“Everything that needs to be said has already been said.
But, since no one was listening, everything must be said again.”
A rallying cry for anyone tasked with content creation. Stolen from “Steal Like An Artist”, Austin Kleon’s superbly inspirational book.
But for empathetic creatives – understanding that audiences are being bombarded with a perpetual onslaught of blogs and social media posts, news articles and opinion pieces, podcasts and videos – getting started can be easier said than done.
And getting started is just one of the very many challenges that content creators must overcome. In an era of information overload, the challenge of getting content seen – no matter how groundbreaking, engaging and downright brilliant it might be – is not insignificant. I don’t want to add to the general sense of info overwhelm but here’s a quick stat for you to have a little think about: on WordPress alone, 70 million new posts are published each month.
This is a reality that Mark Schaefer describes as Content Shock, “This intersection of finite content consumption and rising content availability… A situation where content supply is exponentially exploding while content demand is flat…”
So is there any point wasting – ahem, spending – any of your precious time generating new content?
According to Simon Swan, writing for The Drum, the answer to this question is a resounding “yes”.
“There appears to be more of a need than ever for trusted, authoritative and relevant information – and this could herald the opportunity for brands to position themselves as reliable sources of specialist knowledge.”
But how to become that “go-to destination for information and content”?
“An empathetic approach is one of the best ways to build a long-term relationship with your customers.”
So says Daisy-ree Quaker. And the deceptively simple Venn diagram activity that she shares in her Content Marketing Institute article is a brilliant way to avoid the temptation of creating content based on what you know instead of content that’s actually useful for your audience.
If a thing is worth doing, it is worth doing badly.
I have to admit that I’m with G. K. Chesterton on this one. It’s super important to not let perfection get in the way of productivity. After all, John Williams – author of “Screw Work Break Free” – was on to something when he said,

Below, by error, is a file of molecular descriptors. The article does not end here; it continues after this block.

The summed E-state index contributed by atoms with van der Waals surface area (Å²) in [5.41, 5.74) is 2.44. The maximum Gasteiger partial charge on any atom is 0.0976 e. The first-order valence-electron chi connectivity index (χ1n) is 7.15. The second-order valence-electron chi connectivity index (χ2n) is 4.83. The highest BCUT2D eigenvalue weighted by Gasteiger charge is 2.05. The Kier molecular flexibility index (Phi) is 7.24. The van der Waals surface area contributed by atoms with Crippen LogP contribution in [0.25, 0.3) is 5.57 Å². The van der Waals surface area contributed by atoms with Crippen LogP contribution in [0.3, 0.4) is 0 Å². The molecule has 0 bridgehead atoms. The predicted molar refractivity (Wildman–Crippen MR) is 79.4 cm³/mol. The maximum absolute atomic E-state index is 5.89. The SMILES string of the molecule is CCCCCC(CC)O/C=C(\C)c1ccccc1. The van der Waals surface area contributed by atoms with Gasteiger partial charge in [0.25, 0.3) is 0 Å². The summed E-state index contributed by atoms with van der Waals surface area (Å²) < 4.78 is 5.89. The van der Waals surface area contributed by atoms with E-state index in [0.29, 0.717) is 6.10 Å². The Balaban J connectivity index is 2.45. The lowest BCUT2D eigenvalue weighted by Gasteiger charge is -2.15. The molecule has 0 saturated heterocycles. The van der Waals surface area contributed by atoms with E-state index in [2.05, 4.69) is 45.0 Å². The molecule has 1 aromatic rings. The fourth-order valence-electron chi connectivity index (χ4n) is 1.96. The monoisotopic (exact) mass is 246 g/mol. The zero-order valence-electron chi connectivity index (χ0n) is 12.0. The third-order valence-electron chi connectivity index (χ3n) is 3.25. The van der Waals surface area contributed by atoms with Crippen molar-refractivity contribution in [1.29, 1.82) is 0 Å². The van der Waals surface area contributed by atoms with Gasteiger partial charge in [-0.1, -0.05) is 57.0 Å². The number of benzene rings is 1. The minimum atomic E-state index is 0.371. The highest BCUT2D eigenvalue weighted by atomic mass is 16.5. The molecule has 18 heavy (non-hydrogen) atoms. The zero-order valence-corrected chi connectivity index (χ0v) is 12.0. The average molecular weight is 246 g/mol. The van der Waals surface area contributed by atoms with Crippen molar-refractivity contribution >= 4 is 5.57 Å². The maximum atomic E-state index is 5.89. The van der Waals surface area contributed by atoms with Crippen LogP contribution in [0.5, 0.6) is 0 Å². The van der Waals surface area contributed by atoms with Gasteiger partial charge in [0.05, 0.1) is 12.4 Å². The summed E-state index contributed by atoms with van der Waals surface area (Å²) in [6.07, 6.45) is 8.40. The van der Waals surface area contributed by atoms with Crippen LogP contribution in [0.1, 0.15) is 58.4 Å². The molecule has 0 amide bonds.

“The thing you dashed off in an hour or two sometimes gets more appreciation from your audience, users or market than the things you spent many weeks on! Share it!”
And for the record? I am the world’s absolute worst at putting any of this into practice. Because writing this blog matters to me, it’s languished on my job list for weeks. I even prioritized a deep-dive into the analytics of our social media platforms as an avoidance tactic.
To get this article to even this stage of shareability, I’ve had to dust off – and actually put into practice – all the common-sense productivity tips that I’ve collected over the years, including:
- If it matters, do it first.
- Set a timer and commit to writing for just one 15-minute burst*.
(*I invariably keep going, once I’ve got started. But even daily 15-minute bursts add up, over a week or so.)
Procrastination aside, it is not always possible to create fresh and high-quality content from scratch every time. And that’s where content curation comes in: selecting content from thought-leaders in your area of interest, adding your own views and sharing with your audience. Simple!
My go-to sources for thought-provoking, work-related content include:
Keeping a doc to drop in all the article links and 3rd party content sources that pique your interest can be a sensible habit to get into. And the trending articles tab on your LinkedIn company page can be a great resource, too.
Essential tools for online publishing
“You don’t need to wait for anyone’s permission anymore. (There’s been) a revolutionary shift of power to the individual. Yet too few of us are taking advantage of it. We’ve been handed the most powerful toolbox in history and yet many of us still use it for nothing more than retweeting other people’s ideas and LOLing around on Facebook.”
John Williams is absolutely right.
It’s no urban myth, after all, that the smartphones in our pockets are millions of times more powerful than the Apollo 11 guidance computers.